Manufacturers ended the year on a positive note, with the sector showing signs of steady expansion.
Hiring and new orders picked up pace in December as the overall manufacturing index slipped slightly to 57 from 57.3 in November — the best showing in more than two years and a signal that manufacturing grew more strongly in the second half of the year, the Institute for Supply Management said Thursday.
"Manufacturers tend to be mostly upbeat about future activity, as evidenced by other indicators," Moutray said in a Thursday blog post.
"Moving forward, it will be important for policymakers to keep the momentum going by considering pro-growth measures that will allow the sector to flourish and build on the progress seen over the past few months."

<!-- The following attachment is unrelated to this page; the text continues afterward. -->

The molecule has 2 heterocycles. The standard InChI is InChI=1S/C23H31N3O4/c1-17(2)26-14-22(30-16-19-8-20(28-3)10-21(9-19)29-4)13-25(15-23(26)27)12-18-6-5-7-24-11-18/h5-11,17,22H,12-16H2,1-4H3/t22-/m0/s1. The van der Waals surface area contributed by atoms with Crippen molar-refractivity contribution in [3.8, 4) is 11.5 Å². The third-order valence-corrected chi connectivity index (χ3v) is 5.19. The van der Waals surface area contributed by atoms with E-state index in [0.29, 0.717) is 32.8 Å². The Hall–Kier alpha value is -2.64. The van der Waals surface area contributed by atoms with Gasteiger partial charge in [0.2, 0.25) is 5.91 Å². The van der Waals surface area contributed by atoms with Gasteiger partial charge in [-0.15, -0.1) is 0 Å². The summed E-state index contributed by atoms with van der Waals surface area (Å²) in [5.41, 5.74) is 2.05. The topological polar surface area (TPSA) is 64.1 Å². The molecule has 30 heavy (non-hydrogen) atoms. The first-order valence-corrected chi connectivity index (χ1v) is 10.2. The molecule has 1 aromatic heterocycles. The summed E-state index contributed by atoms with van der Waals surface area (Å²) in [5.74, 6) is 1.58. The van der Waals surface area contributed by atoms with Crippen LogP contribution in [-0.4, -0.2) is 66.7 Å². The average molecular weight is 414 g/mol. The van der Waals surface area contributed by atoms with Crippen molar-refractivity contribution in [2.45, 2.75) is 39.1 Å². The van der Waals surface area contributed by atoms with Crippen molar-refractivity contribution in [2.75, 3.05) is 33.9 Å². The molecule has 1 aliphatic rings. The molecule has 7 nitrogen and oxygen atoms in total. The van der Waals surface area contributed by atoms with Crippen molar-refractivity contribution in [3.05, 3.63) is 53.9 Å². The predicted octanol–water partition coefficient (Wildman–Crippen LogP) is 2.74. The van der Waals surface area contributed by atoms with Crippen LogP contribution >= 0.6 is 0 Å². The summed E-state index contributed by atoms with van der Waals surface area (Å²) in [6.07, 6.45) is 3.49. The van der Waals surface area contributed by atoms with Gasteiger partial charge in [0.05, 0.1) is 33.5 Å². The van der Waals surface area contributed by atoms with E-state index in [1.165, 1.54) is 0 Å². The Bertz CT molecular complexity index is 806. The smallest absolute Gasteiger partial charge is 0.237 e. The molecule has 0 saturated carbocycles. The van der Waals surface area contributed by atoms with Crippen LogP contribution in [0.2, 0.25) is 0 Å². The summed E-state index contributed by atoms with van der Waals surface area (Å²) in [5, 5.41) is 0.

Any reading above 50 indicates expansion.
New orders increased by 0.6 percentage points to 64.2 percent, which is its highest reading since April 2010.
The index for new orders has exceeded 60 for five straight months, indicating an extremely healthy pace for sales growth, Moutray wrote.
The hiring index was up to 56.9 percent, its highest level since June 2011.
The production index also reflects strong growth, although the pace slowed slightly in December, down from 62.8 to 62.2.
It averaged 61.7 from July to December, exceeding the 52.6 average experienced from January to June.
At the same time, inventory growth moved negative, down from 50.5 to 47, the first decline in stockpiles since August.